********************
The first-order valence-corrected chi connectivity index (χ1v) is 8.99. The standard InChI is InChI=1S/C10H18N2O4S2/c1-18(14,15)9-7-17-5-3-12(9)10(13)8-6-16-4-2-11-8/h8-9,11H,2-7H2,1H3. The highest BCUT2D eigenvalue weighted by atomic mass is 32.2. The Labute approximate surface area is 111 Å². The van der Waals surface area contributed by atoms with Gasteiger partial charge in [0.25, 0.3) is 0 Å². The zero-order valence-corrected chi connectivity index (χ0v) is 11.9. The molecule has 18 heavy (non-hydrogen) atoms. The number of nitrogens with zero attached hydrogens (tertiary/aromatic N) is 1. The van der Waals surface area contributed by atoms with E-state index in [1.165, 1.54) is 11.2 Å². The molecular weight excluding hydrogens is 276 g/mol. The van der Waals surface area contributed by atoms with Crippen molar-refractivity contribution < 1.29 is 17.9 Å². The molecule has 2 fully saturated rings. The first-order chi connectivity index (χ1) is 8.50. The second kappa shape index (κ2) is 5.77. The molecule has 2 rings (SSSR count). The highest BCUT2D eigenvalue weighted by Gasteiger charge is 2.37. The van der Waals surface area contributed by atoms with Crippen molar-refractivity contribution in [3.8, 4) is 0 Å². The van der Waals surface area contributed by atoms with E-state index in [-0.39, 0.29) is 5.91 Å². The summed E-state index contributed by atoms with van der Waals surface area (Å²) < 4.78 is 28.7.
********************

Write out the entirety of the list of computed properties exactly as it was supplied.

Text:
The first-order valence-corrected chi connectivity index (χ1v) is 8.99. The standard InChI is InChI=1S/C10H18N2O4S2/c1-18(14,15)9-7-17-5-3-12(9)10(13)8-6-16-4-2-11-8/h8-9,11H,2-7H2,1H3. The highest BCUT2D eigenvalue weighted by atomic mass is 32.2. The Labute approximate surface area is 111 Å². The van der Waals surface area contributed by atoms with Gasteiger partial charge in [0.25, 0.3) is 0 Å². The zero-order valence-corrected chi connectivity index (χ0v) is 11.9. The molecule has 18 heavy (non-hydrogen) atoms. The number of nitrogens with zero attached hydrogens (tertiary/aromatic N) is 1. The van der Waals surface area contributed by atoms with E-state index in [1.165, 1.54) is 11.2 Å². The molecular weight excluding hydrogens is 276 g/mol. The van der Waals surface area contributed by atoms with Crippen molar-refractivity contribution < 1.29 is 17.9 Å². The molecule has 2 fully saturated rings. The first-order chi connectivity index (χ1) is 8.50. The second kappa shape index (κ2) is 5.77. The molecule has 2 rings (SSSR count). The highest BCUT2D eigenvalue weighted by Gasteiger charge is 2.37. The van der Waals surface area contributed by atoms with Crippen molar-refractivity contribution in [3.8, 4) is 0 Å². The van der Waals surface area contributed by atoms with E-state index in [-0.39, 0.29) is 5.91 Å². The summed E-state index contributed by atoms with van der Waals surface area (Å²) < 4.78 is 28.7.